CANBERRA – The Turnbull Government is returning $30 million in funding to front-line community legal services taken since the Coalition came to power in 2013 as its latest response to Australia's domestic violence crisis.
The funding allocation is not new money, but is part of the $100 million announced by Turnbull soon after he toppled Tony Abbott as Prime Minister and will be presented Friday at the Council of Australia Governments (COAG) domestic violence summit in Brisbane.
"The violence must stop," Malcolm Turnbull declared, citing family violence figures which showed 100 women were killed last year or were victims of attempted murder.
The Prime Minister also noted the terrible statistic that nearly 1.5 million women in Australia have experienced sexual assault since the age of fifteen.
"Domestic violence hurts us all," he said. "It ruins the lives of individuals, destroys families and breaks communities."
However, the new funding allocation does not quite restore the $35 million taken since 2013 from community legal centres, which are due to face a further 30 percent funding cut next July.
Aboriginal and Torres Strait Islander legal service and legal aid services have also experienced cuts and it is claimed clients, including domestic violence victims, have been turned away in their thousands.
The $30 million, promised last year, now includes specific resources for family law courts and family relationship centres and is broken down thus;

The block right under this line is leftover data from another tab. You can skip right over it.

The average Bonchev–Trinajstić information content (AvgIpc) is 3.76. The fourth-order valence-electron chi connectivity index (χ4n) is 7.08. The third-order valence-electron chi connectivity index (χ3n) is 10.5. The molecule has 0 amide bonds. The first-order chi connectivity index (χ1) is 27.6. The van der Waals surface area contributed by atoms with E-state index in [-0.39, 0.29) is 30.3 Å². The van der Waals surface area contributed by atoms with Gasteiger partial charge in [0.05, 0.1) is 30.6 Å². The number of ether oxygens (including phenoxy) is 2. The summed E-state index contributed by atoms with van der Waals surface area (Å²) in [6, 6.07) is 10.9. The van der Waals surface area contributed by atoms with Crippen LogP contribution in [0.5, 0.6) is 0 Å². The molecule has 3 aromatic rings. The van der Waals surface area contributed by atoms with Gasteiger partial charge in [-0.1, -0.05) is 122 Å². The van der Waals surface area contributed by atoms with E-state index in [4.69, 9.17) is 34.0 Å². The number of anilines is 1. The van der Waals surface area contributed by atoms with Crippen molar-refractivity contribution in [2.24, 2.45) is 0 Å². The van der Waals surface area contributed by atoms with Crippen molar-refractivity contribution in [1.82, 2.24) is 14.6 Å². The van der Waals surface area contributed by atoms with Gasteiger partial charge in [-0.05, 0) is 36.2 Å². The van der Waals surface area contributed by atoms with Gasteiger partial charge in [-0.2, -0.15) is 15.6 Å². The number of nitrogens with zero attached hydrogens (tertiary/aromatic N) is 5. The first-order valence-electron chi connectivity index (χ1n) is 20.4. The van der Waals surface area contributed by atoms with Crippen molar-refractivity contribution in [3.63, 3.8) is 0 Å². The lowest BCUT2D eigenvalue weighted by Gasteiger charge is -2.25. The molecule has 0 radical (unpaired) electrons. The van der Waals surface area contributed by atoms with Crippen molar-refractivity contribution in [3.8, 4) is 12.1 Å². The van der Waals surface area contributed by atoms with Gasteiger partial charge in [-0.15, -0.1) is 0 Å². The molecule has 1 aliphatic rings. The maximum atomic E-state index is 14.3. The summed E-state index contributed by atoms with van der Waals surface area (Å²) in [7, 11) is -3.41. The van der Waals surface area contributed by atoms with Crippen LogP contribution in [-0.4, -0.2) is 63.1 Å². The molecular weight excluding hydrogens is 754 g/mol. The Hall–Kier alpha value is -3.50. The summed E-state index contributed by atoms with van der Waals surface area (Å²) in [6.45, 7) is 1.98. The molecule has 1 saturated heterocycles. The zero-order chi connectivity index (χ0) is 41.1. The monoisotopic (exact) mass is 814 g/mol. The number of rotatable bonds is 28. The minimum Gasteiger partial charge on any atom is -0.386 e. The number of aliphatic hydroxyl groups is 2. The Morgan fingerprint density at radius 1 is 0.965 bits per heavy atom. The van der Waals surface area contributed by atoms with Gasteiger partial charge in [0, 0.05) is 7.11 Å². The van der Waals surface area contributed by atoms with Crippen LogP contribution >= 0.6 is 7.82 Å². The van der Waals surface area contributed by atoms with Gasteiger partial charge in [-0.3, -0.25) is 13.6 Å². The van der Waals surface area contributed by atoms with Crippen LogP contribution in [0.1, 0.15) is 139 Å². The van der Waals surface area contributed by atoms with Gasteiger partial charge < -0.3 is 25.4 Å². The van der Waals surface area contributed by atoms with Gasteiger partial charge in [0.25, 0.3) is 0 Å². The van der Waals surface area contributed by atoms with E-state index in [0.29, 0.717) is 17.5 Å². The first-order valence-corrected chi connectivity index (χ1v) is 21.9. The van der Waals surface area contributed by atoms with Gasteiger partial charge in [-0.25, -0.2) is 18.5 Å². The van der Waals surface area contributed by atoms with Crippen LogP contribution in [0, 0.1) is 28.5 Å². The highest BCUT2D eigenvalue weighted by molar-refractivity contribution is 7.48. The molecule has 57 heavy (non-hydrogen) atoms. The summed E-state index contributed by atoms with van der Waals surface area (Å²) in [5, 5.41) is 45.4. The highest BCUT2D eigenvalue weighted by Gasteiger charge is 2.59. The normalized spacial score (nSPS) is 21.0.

- $18.5 million for integrated duty lawyer and social support services in family law courts
- $6.2 million to pilot enhanced models of family dispute resolution for vulnerable families
- $5 million for an extra year of the legal assistance pilots under the Women's Safety Package
- $0.3 million for data analysis in the legal assistance sector
State and territory leaders agreed last December to hold the summit to prevent violence against women and children.
The theme for the summit is "Connect.Act.Change" and will focus on "fostering new and innovative partnerships."
The Turnbull Government will also announce it is extending, by a year, the pilots announced last year for 12 specialist domestic violence units and five health justice partnerships.
The Prime Minister insists the services are working due to their integrated, case-management approach.
"We are delivering the leadership, policies and resourcing that is required to keep women and children in Australia safe," Turnbull said.